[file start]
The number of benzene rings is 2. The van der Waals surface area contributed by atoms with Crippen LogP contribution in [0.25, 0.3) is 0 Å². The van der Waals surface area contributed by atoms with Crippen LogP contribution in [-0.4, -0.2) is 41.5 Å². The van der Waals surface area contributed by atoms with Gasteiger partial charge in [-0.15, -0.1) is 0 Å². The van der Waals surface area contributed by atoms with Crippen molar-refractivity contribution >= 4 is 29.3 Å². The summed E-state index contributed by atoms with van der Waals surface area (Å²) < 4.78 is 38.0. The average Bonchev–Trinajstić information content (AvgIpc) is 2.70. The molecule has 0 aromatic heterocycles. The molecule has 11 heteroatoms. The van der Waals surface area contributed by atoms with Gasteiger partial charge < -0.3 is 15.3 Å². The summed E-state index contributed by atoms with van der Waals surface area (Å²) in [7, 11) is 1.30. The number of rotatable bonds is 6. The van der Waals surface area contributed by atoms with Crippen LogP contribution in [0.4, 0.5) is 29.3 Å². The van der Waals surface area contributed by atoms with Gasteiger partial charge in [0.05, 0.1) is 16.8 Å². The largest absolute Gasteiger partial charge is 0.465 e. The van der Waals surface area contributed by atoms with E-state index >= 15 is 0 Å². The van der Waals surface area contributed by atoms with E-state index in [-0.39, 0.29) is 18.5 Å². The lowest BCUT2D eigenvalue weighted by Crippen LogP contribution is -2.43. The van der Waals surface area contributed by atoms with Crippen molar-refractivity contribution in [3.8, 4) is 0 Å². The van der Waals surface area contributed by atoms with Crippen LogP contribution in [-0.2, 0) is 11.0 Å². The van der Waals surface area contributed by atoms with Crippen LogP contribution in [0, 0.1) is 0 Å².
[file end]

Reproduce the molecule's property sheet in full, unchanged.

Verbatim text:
The number of benzene rings is 2. The van der Waals surface area contributed by atoms with Crippen LogP contribution in [0.25, 0.3) is 0 Å². The van der Waals surface area contributed by atoms with Crippen LogP contribution in [-0.4, -0.2) is 41.5 Å². The van der Waals surface area contributed by atoms with Gasteiger partial charge in [-0.15, -0.1) is 0 Å². The van der Waals surface area contributed by atoms with Crippen molar-refractivity contribution >= 4 is 29.3 Å². The summed E-state index contributed by atoms with van der Waals surface area (Å²) < 4.78 is 38.0. The average Bonchev–Trinajstić information content (AvgIpc) is 2.70. The molecule has 0 aromatic heterocycles. The molecule has 11 heteroatoms. The van der Waals surface area contributed by atoms with Gasteiger partial charge < -0.3 is 15.3 Å². The summed E-state index contributed by atoms with van der Waals surface area (Å²) in [7, 11) is 1.30. The number of rotatable bonds is 6. The van der Waals surface area contributed by atoms with Crippen LogP contribution in [0.4, 0.5) is 29.3 Å². The van der Waals surface area contributed by atoms with Gasteiger partial charge in [0.05, 0.1) is 16.8 Å². The largest absolute Gasteiger partial charge is 0.465 e. The van der Waals surface area contributed by atoms with E-state index >= 15 is 0 Å². The van der Waals surface area contributed by atoms with E-state index in [-0.39, 0.29) is 18.5 Å². The lowest BCUT2D eigenvalue weighted by Crippen LogP contribution is -2.43. The van der Waals surface area contributed by atoms with Crippen molar-refractivity contribution in [3.8, 4) is 0 Å². The van der Waals surface area contributed by atoms with Crippen LogP contribution in [-0.2, 0) is 11.0 Å². The van der Waals surface area contributed by atoms with Crippen LogP contribution in [0, 0.1) is 0 Å².